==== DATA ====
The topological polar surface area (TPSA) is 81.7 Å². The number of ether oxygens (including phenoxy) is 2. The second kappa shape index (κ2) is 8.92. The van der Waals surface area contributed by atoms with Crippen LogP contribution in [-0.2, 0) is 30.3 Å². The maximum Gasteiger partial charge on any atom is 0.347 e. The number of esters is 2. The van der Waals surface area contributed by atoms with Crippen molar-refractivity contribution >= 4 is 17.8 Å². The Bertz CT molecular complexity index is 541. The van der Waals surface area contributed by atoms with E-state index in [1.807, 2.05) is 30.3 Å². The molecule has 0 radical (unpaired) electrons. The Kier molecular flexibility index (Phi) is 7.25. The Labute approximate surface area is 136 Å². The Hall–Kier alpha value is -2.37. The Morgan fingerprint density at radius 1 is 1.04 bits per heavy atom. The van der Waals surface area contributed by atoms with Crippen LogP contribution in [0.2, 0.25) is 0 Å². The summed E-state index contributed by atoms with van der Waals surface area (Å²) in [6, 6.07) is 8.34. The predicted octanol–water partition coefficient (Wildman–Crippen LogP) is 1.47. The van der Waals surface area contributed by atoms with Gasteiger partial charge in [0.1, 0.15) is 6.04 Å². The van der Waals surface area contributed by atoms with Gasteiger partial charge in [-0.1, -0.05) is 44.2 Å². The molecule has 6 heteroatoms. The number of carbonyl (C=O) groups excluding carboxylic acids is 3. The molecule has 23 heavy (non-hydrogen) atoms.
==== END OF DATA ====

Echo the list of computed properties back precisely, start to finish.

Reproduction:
The topological polar surface area (TPSA) is 81.7 Å². The number of ether oxygens (including phenoxy) is 2. The second kappa shape index (κ2) is 8.92. The van der Waals surface area contributed by atoms with Crippen LogP contribution in [-0.2, 0) is 30.3 Å². The maximum Gasteiger partial charge on any atom is 0.347 e. The number of esters is 2. The van der Waals surface area contributed by atoms with Crippen molar-refractivity contribution >= 4 is 17.8 Å². The Bertz CT molecular complexity index is 541. The van der Waals surface area contributed by atoms with E-state index in [1.807, 2.05) is 30.3 Å². The molecule has 0 radical (unpaired) electrons. The Kier molecular flexibility index (Phi) is 7.25. The Labute approximate surface area is 136 Å². The Hall–Kier alpha value is -2.37. The Morgan fingerprint density at radius 1 is 1.04 bits per heavy atom. The van der Waals surface area contributed by atoms with Crippen LogP contribution in [0.2, 0.25) is 0 Å². The summed E-state index contributed by atoms with van der Waals surface area (Å²) in [6, 6.07) is 8.34. The predicted octanol–water partition coefficient (Wildman–Crippen LogP) is 1.47. The van der Waals surface area contributed by atoms with Gasteiger partial charge in [0.1, 0.15) is 6.04 Å². The van der Waals surface area contributed by atoms with Gasteiger partial charge in [-0.1, -0.05) is 44.2 Å². The molecule has 6 heteroatoms. The number of carbonyl (C=O) groups excluding carboxylic acids is 3. The molecule has 23 heavy (non-hydrogen) atoms.